Facts of the case:
1. The assessee filed Return of Income declaring total income at Rs. 2,96,430 under the head ‘house property’, ‘income from capital gain’ and ‘income from other sources’. 2. The assessee claimed deduction u/s 54F of the Act for the investment made in a residential property, in the name of his widowed daughter Smt. J. Shylaja. 3. The assessee submitted before the A.O. that the property under question was received by inheritance by way of partition. The legal heirs of the property are the assessee, his wife, son and widowed daughter. All legal heirs have executed sale deed dated 15-10-2015 in favour of the purchaser. 4. The entire sale consideration received was invested in residential house property in the name of his widowed daughter. The assessee claimed deduction u/s 54F of the Act on the capital gains in his return. 5. The A.O. denied the claim of deduction and determined the total assessed income at Rs. 2,07,75,230. Further the assessee claimed an expenditure of Rs. 12 lakhs towards the cost of transfer of capital assets. This was disallowed by the lower authorities on the reason that no evidence produced to show that it is a part of improvement of land or no break up has been furnished by the assessee. 6. The learned Authorised Representative submitted that the assessee has sold the property for a consideration of Rs. 2,60,46,754 vide Sale Deed dated 15-10-2015. 7. Further it was submitted that all the legal heirs including his widowed daughter, in whose name the investment is made for claiming the exemption u/s. 54F of the Income-tax Act, 1961 (‘the Act’), were party to sale deed. 8. The assessee and other family members are the sole owners of the property which is sold and the Capital Gain arising out of the sale of the said property was declared in individual name using their PAN. The other family members do not have any other sources of income. 9. The assessee invested the sale consideration received on the sale of Capital Assets in purchase of residential property in the name of his married widow daughter Smt. Shailaja J, her husband was expired on 20-12-2017. She along with her children are staying with the assessee and she is having no independent source of income, being a widow daughter. 10. The residential site purchased in her name and constructed residential house so as to secure her life. The assessee invested entire sale consideration in the land and residential house in widowed daughter’s name and claimed exemption u/s. 54F of the Act on the Capital Gain arising out of said sale of property. 11. The entire sale consideration having been invested by the assessee in the residential site and construction of residential house through banking channels and there is nexus between the sale consideration and investment made in the residential house property. 12. However, the sale consideration received by the assessee was invested in his married widowed daughter on which the assessee claimed exemption u/s. 54F of the Act which is not permitted. According to ld. DR, the investment shall be made in the name of assessee himself, not in the name of his married widowed daughter. 13. According to the ld. DR, the Income-tax Act needs to be given legal interpretation not a liberal interpretation. If the word ‘assessee’ used in the Income-tax Act is to be given liberal interpretation, it would be tantamount to giving free hand to the assessee and its legal heirs, it shall curtail the revenue of the Government, which the law does not permits. 14. On the other hand, the contention of the learned Authorised Representative is that the assessee has not made investment in the name of any unknown person. It was made in the name of his dependent married widowed daughter who is the legal heir of the assessee. Admittedly, in this case purchase consideration for purchase of new residential house was paid by the assessee out of sale consideration of property. 15. Section 54F of the Act in terms does not require that the new residential property shall be purchased in the name of the assessee, it merely says that the assessee should have purchased/constructed a “residential house”. 16. In the case of CIT v. Natarajan [(2007) 287 ITR 271 (Mad.)] wherein it was held that the assessee has purchased a property in the name of his wife, the Hon’ble Court held that the assessee will be eligible for exemption u/s. 54F of the Act.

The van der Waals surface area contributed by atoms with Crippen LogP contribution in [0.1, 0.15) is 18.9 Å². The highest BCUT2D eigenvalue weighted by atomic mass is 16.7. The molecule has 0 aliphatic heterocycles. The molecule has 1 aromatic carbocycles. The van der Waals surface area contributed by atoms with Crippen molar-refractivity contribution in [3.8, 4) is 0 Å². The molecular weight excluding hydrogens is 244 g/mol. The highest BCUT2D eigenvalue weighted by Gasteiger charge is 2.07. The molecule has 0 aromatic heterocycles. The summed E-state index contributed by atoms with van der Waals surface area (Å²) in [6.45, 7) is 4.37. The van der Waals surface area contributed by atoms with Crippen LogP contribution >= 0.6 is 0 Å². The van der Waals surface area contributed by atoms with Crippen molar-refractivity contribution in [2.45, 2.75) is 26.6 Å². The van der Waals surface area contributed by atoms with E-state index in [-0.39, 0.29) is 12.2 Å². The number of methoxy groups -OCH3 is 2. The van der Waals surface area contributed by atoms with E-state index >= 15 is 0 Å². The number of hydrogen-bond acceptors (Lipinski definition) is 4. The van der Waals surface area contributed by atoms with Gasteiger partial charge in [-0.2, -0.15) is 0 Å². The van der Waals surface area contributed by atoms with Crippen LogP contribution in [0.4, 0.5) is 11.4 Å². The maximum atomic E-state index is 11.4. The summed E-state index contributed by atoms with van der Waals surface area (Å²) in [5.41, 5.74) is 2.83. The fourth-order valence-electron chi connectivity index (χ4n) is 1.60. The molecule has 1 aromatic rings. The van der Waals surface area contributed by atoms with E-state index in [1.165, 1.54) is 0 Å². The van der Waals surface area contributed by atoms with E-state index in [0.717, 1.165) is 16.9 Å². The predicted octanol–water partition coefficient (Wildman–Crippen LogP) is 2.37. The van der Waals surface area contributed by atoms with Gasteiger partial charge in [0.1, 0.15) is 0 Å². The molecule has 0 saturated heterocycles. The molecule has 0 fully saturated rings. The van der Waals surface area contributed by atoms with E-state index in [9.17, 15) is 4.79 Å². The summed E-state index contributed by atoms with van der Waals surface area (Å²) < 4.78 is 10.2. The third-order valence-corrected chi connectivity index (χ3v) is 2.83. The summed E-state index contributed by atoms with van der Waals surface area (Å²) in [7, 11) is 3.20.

Judgement: The Income Tax Appellate Tribunal of Bangalore held the case as follows:
- The Tribunal opined that the statute should be construed liberally; since the provisions permit economic growth has to be interpreted liberally, restriction on it too has to be construed so as to advance the objective of the provisions not to frustrate it. 2. the assessee has invested the sale consideration on transfer of Capital Asset in purchasing a new residential property in the name of Smt. Shailaja J who is being married widowed dependent daughter of the assessee and also legal heir of the assessee.
- Accordingly, the tribunal directed the Officer to grant exemption u/s. 54F of the Act on the amount invested in purchase of residential house in his daughter’s name.
- The tribunal however disallowed the selling expense w.r.t the capital asset as the assessee has not furnished details relating to selling expenses.